By Kaitlin E. Thomas, Ph.D., Assistant Professor of Spanish, Norwich University
With national protests and unrest occurring simultaneous to the outbreak of the global pandemic COVID-19, 2020 was an exercise in maintaining pre-pandemic curricular momentum while adequately and appropriately addressing the tumult taking place outside of the classroom. Long has it been since so many crises, historic moments, and socio-political division converged into such a short span of time.
I have in the past incorporated snippets of real-time news in my Spanish language classes using bite-size segments of NewsinSlow. It is great for vocabulary development, tuning students to the musicality of spoken Spanish, and is a gateway to broach topics like accent variability and regionalisms between Spain and Latin America. Still, despite the undeniable usefulness of the content and the enthusiasm with which students take to activities based on real-time events, I hesitated to break from the bonds of a textbook and rely on one exclusive news-narrative podcast as a sole resource. I feared that content would become overly repetitive, or worse yet that students would become bored with the potential monotony of “more news, Professor Thomas?”.
The 2020 spring semester offered an opportunity to experiment. COVID-19 required a quick pivot to an entirely virtual content delivery world. Our physical classroom evaporated in a span of a few days as national and global turmoil abounded around us. Once the dust settled and I resumed classes in a synchronous remote capacity, I was struck with how distracted students appeared to be. Trial and error became the new daily (sometimes hourly) mantra, and through a painstaking process of activity design roulette, it became clear that the issue was not the content but rather how disconnected the stories, vocabulary, and discussions felt from what was happening in students’ lives. It wasn’t that they didn’t want to do Spanish anymore (a relief!) but that doing it and seemingly ignoring the state of the nation and world was actually doing more of a disservice than I expected.
I had a decision to make: check the curricular box and stay the pre-pandemic course despite signs that more and more students were merely going through the motions, or develop completely new content that reflected what was taking place in real-time. Prior to the COVID-19 shutdown, we studied excerpts of Hispanic-American literature to focus in on three particular domains in a pursuit to push from the intermediate mid and high levels to an advanced low: describing and narrating in the present, past, and future, listening to and writing about abstract topics, hypothesizing, and supporting an opinion, and using an increasingly complex vocabulary. In stepping back to look at these goals, I felt there was no reason we couldn’t still pursue them even if we pivoted to different, more actualized content as news about COVID-19, Black Lives Matter protests, increasingly punitive immigration policy, the 2020 presidential election, and more unfolded. I was fortunate that the course lent itself to rapid adaptation, and that my students were open to trying something new if it meant working on vocabulary, reading about events, and discussing issues that we were literally living through.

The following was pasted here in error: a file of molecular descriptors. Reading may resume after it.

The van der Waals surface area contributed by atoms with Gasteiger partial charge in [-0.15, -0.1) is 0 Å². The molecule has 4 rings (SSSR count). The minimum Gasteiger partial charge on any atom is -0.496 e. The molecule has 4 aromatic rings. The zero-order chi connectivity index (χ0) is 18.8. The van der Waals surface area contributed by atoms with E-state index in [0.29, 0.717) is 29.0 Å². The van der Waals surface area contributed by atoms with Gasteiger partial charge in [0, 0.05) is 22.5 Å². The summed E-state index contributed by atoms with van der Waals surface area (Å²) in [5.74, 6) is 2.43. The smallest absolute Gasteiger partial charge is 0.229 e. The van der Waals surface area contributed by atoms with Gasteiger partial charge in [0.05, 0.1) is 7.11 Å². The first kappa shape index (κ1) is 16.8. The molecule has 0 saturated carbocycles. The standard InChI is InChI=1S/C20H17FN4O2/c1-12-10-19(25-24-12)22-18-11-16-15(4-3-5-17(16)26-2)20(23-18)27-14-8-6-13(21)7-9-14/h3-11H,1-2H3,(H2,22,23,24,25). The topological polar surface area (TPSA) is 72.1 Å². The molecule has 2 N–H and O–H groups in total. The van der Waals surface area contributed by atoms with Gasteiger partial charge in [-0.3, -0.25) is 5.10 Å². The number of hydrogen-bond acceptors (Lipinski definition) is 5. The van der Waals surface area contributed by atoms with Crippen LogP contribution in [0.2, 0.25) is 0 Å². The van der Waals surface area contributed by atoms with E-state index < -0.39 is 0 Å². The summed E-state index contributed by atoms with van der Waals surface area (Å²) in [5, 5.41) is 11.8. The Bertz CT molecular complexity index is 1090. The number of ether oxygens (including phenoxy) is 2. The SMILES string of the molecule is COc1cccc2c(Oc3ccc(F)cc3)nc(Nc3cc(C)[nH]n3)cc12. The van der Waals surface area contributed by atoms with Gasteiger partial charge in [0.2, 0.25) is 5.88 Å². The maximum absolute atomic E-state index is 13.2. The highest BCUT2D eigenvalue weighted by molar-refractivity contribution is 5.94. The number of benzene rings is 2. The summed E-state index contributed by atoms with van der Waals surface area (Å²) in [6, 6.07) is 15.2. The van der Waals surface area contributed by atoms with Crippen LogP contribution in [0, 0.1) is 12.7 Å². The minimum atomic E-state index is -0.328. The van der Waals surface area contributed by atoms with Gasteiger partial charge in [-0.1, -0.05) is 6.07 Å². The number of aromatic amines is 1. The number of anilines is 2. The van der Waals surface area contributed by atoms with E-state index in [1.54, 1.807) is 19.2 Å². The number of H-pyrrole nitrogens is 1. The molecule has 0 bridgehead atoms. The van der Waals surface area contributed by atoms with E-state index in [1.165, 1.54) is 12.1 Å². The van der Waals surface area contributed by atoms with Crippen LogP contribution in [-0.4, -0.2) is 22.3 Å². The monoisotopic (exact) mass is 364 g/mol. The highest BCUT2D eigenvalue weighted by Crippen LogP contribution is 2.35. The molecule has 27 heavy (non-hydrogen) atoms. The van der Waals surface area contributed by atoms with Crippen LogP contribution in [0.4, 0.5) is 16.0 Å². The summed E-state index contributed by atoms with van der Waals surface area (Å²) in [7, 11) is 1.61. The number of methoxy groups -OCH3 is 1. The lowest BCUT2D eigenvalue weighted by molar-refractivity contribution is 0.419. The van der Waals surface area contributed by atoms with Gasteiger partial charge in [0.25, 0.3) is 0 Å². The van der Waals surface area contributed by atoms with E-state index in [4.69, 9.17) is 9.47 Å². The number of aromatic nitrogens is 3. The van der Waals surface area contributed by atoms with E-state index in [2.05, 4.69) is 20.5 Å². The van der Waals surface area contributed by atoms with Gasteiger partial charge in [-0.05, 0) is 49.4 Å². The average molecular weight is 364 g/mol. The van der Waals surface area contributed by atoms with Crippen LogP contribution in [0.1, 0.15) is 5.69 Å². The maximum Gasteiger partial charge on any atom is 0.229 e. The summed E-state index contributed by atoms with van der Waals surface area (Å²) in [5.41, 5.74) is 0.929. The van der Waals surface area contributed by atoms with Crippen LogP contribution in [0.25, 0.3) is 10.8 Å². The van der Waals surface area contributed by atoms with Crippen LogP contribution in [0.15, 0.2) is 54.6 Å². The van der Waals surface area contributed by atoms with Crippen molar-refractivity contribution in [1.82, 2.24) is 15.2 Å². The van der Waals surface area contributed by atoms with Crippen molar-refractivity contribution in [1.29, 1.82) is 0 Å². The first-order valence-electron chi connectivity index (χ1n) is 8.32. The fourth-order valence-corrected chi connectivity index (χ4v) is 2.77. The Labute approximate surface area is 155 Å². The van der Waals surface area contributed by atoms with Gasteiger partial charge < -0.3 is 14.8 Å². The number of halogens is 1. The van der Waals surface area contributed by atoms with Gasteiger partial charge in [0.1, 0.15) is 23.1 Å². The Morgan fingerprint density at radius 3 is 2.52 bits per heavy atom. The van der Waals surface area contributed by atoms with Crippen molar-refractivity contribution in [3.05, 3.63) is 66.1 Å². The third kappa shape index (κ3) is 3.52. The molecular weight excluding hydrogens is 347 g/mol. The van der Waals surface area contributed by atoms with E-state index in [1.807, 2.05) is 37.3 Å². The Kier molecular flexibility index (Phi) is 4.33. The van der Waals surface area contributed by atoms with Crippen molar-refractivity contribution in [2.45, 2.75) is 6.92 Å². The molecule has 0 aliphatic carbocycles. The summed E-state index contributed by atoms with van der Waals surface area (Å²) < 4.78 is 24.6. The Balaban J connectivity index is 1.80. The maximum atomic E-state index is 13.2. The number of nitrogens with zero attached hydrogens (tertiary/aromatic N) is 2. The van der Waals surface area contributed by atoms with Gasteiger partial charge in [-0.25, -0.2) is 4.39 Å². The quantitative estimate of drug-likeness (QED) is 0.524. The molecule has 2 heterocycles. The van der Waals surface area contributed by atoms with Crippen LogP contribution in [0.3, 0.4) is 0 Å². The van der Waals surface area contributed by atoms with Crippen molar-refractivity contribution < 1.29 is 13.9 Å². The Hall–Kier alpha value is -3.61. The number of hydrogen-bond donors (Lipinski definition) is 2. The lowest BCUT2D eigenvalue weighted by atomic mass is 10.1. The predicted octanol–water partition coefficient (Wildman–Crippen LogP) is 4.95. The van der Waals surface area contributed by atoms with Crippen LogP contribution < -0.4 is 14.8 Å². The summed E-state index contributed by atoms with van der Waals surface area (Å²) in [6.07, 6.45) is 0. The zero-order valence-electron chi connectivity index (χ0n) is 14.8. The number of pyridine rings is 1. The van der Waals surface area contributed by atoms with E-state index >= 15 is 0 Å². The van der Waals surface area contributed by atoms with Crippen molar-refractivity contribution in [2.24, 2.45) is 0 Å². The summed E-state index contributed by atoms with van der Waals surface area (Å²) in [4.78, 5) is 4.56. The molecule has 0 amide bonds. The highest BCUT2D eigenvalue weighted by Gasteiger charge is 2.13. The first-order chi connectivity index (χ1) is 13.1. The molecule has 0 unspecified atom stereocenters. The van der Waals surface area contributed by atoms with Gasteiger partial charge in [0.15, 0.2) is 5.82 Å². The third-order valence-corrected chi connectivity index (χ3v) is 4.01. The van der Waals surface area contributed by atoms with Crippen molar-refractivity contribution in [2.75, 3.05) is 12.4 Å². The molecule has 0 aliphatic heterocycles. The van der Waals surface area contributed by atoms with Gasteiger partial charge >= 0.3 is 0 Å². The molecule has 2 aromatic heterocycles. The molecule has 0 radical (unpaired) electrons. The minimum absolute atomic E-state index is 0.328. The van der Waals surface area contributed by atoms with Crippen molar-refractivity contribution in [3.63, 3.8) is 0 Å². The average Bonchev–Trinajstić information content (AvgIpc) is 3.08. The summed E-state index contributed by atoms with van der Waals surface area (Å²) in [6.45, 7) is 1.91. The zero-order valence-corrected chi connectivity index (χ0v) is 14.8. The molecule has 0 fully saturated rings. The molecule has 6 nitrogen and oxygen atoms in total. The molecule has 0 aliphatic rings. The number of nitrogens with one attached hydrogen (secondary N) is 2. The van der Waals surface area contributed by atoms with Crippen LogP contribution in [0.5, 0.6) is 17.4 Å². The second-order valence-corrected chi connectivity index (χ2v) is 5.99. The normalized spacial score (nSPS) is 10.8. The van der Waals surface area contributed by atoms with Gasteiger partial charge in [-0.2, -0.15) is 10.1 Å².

I turned to the narrative news podcast, “Democracy Now! en español” and its corresponding news blog to attempt this. Free episodes are released daily Monday through Friday with national to international headlines being covered over 12-to-15-minutes. Each news report is easy to pause, repeat, or even break out entirely for focus activities. The podcast is available as an app or can be accessed via any browser, thus making it an extremely accessible resource. This was vital since many students had left their course books behind not expecting to lose total access to them (and were understandably not keen on or able to simply re-purchase or rent).
Since this rapid curricular redesign was meant to cover a period of seven weeks for a class that met three days a week, I opted to use only this one podcast resource to streamline content for students. In a different context, it would be constructive to use multiple sources. Variety would also necessitate conversations about reporting bias and the political leanings of different media outlets. In my experience, “Democracy Now! en espanol” is more neutral in tone, offering simple reports of events with little additional commentary. This, and the repetition of using the same source, served my objectives well.
When listening to an episode, it’s obvious that it is a podcast designed for authentic consumption. This could obviously present challenges when using it in a classroom setting and I did consider using a slower-paced resource. But, since part of our original course objectives were to cross the threshold between mid-to-high intermediate and low advanced proficiencies, I decided that “Democracy Now! en español” was appropriate for the challenge of tackling speed of speech, navigating differences in accents, and building a new register of actualized vocabulary. Plus, with episodes being released on a daily basis, content was the most up-to-date as possible. I determined that the following five activities were the most pedagogically productive and effective in piquing and maintaining student interest in a situation ripe with variables.
First, I would pre-screen an episode to listen for vocabulary that I suspected would be new, limiting myself to fifteen to twenty per “unit” (one episode comprised one unit, which we would work on for approximately three fifty-minute class periods). This list would become an ice breaker for the start of class. I created virtual Spanish-English flashcards for each word using Quizlet so that all students had (free) access via the same platform. With the breakout room feature on our virtual learning platform, students used these flashcards to play circonloquio (deliberately using many words to describe something). Player A selects the first word that they see on their Quizlet flashcard set. In Spanish, they describe what it is using details, scenarios, or acting without using the actual word. Player B must try and guess what the word is (they can do so in English!). Once player B is successful in guessing the word, they switch roles and repeat until they have gone through the entire Quizlet deck. Some examples include herramientas de privacidad (privacy settings), chaleco antibalas (bulletproof vest), huelga (strike), postularse (run for office), and bipartidario (bipartisan).